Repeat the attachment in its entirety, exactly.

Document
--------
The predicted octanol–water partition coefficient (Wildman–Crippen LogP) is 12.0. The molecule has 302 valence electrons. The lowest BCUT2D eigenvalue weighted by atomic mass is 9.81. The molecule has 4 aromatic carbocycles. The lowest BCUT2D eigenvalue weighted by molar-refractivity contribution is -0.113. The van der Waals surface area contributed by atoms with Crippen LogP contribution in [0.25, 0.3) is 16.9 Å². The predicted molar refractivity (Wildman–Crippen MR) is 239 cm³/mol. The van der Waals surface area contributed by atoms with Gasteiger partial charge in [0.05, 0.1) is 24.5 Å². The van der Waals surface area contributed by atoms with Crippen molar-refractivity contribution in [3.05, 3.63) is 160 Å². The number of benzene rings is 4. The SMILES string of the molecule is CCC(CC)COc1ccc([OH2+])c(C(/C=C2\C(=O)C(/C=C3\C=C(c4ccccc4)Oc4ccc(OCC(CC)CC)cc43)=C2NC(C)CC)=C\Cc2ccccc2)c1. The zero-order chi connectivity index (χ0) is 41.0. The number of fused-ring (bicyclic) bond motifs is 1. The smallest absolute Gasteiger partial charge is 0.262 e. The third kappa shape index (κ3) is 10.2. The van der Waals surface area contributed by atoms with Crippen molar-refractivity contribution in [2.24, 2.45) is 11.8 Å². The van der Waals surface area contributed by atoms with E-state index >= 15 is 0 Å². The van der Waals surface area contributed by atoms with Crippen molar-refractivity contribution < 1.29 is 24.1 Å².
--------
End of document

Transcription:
The predicted octanol–water partition coefficient (Wildman–Crippen LogP) is 12.0. The molecule has 302 valence electrons. The lowest BCUT2D eigenvalue weighted by atomic mass is 9.81. The molecule has 4 aromatic carbocycles. The lowest BCUT2D eigenvalue weighted by molar-refractivity contribution is -0.113. The van der Waals surface area contributed by atoms with Crippen LogP contribution in [0.25, 0.3) is 16.9 Å². The predicted molar refractivity (Wildman–Crippen MR) is 239 cm³/mol. The van der Waals surface area contributed by atoms with Gasteiger partial charge in [0.05, 0.1) is 24.5 Å². The van der Waals surface area contributed by atoms with Crippen molar-refractivity contribution in [3.05, 3.63) is 160 Å². The number of benzene rings is 4. The SMILES string of the molecule is CCC(CC)COc1ccc([OH2+])c(C(/C=C2\C(=O)C(/C=C3\C=C(c4ccccc4)Oc4ccc(OCC(CC)CC)cc43)=C2NC(C)CC)=C\Cc2ccccc2)c1. The zero-order chi connectivity index (χ0) is 41.0. The number of fused-ring (bicyclic) bond motifs is 1. The smallest absolute Gasteiger partial charge is 0.262 e. The third kappa shape index (κ3) is 10.2. The van der Waals surface area contributed by atoms with Crippen molar-refractivity contribution in [2.24, 2.45) is 11.8 Å². The van der Waals surface area contributed by atoms with E-state index >= 15 is 0 Å². The van der Waals surface area contributed by atoms with Crippen molar-refractivity contribution < 1.29 is 24.1 Å².